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5 Hark! the cherubic armies shout,

And glory leads the song;
Good will and peace are heard throughout

Th’ harmonious heavenly throng.
HYMN 103.
C. M.

Watts.
Abridge. Barby.
Angels' song. Luke ii. 8–14.
1 “SHEPHERDS, rejoice; lift up your eyes,

" And send your fears away; “News from the region of the skies

“Salvation's born to-day. 2 “JESUS, the God, whom angels fear,

• Comes down to dwell with you; “To-day he makes his entrance here,

" But not as monarchs do. 3 “No gold, nor purple swaddling bands,

“Nor royal shining things ; "A manger for his cradle stands,

" And holds the King of kings! 4 “Go, shepherds, where the Infant lies,

" Aud see his humble throne; “With tears of joy in all your eyes,

“Go, shepherds, kiss the Son.” 5 Thus Gabriel sang-and straight around

The heav'nly armies throng:
They tune their harps to losty sound,

And thus conclude the song :
6 “Glory to God, who reigns above,
“Let peace surround the earth;

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“Mortals shall know their Maker's love, " At their Redeemer's birth."

HYMN 104. 7s.

Redemption. Hampton.
1 HARK!--the herald angels sing,

“Glory to the new-born King!
Peace on earth, and mercy mild,

God and sinners reconcil'd.”
2 Mild, he lays his glory by ;

Born, that man no more may die ;
Joyful, all ye nations, rise,

Join the triumph of the skies.
3 “Glory to the new-born King”-

Let us all the anthem sing-
“Peace on earth, and mercy mild,
God and sinners reconcild.”

Repeat.
HYMN 105.

C. M. Doddridge.
Arundel. St. Asaph's.

The Redeemer's message.
1 HARK, the glad sound, the Saviour comes,
The Saviour, promis'd long !

heart

prepare a throne,
And every voice a song.
2 On him, the Spirit, largely pour’d,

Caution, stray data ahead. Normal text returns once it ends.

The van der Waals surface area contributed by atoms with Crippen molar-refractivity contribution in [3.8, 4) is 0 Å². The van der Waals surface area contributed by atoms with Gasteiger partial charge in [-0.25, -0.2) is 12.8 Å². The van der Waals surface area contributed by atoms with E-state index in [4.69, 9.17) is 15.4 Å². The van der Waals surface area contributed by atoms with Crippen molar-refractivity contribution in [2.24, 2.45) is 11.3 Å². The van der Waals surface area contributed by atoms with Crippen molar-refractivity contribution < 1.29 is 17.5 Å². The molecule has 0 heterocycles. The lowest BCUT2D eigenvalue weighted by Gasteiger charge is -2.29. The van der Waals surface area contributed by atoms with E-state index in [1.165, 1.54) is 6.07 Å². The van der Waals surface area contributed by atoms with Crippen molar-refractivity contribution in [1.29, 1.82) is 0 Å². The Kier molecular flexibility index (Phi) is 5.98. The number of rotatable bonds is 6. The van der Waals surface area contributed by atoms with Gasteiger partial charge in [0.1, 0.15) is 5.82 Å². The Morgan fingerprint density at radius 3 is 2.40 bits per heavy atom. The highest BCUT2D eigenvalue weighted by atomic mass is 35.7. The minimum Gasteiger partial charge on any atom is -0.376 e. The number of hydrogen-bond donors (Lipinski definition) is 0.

Exerts his sacred fire;
Wisdom, and might, and zeal, and love
His holy breast inspire.

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Let every

3 He comes, from ihickest films of vico

To clear the mental ray;
And, on the eyes, oppress’d with night,
To
pour

celestial day.
4 Our glad hosannas, Prince of Peace,

Thy welcome shall proclaim;
And heaven's eternal arches ring

With thy beloved name.
HYMN 106. L. M.

Steele.
Islington. · Portugal.

Our Example.
1 AND is the gospel peace and love !

Such let our conversation be ;
The serpent blended with the dove-

Wisdom and meek simplicity. 2 Whene'er the angry passions rise, And tempt our thoughts and tongues to

strife ;
To Jesus let us lift our eyes,

Bright pattern of the christian life. 3 Dispensing good where'er he came,

The labors of his life were love;
Then, if we bear the Saviour's name,

By his example let us move. 4 Oh, how benevolent and kind !

How mild-how ready to forgive!
Be this the temper of our mind,
And these the rules by which we live.

HYMN 107.
L. M.

Watts.
Plendon. China. Luton.
1 MY dear Redeemer, and my Lord,

I read my duty in thy word;
But in thy life the law appears,

Drawn out in living characters.
2 Cold mountains, and the midnight air,

Witness'd the fervor of thy prayer:
The desert thy temptations knew,

Thy conflict, and thy vict'ry too.
3 Such was thy truth, and such thy zeal,

Such def'rence to thy Father's will,
Thy love and meěkness so divine,
I would transcribe, and make them mine..
HMYN 108.

L. M. Collyer.
Moreton. Luton. Malmsbury.
Transfiguration. Luke ix. 28–31.
1 ON Tabor's top the Saviour stands,

His alter'd face resplendent shines ;
And, while he elevates his hands,

Lo, glory marks its gentle lines !
2 Two heavenly forms descend to wait

Upon their suffering Prince below;
But while they worship at his feet,

They talk of fast approaching wo.
3 Amid the lustre of the scene,

To Calvary ho turns his eyes ;
And, with submission, all serene,
He marks the future tempest rise.

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4 Then let us climb the mount of prayer,

Where all his beaming glories shine ; And, gazing on his brightness there,

Our woes forget in joys divine. 5 Oh, that on yonder heavenly hills,

Where now the risen Saviour stands, And peace, like softest dew, distils

I too may elevate my hands.

HYMN 109.

L. M, Tappan. Munich. Armley.

Gethsemane. 1 'TIS midnight-and on Olive's brow,

The star is dimm'd that lately shone; 'Tis midnight-in the garden now, The suff'ring Saviour prays

alone. 2 'Tis midnight-and from all removid,

Inimanuel wrestles lone, with fears; E'en the disciple that he lov'd

Heeds not his Master's grief and tears. 3 'Tis midnight--and for others' guilt

The man of sorrows weeps in blood; Yet he that hath in anguish knelt,

Is not forsaken by his God. 4 'Tis midnight-and from ether plains,

Is borne the song that angels know; Unheard by mortals are the strains That sweetly sooth the Saviour's wo.

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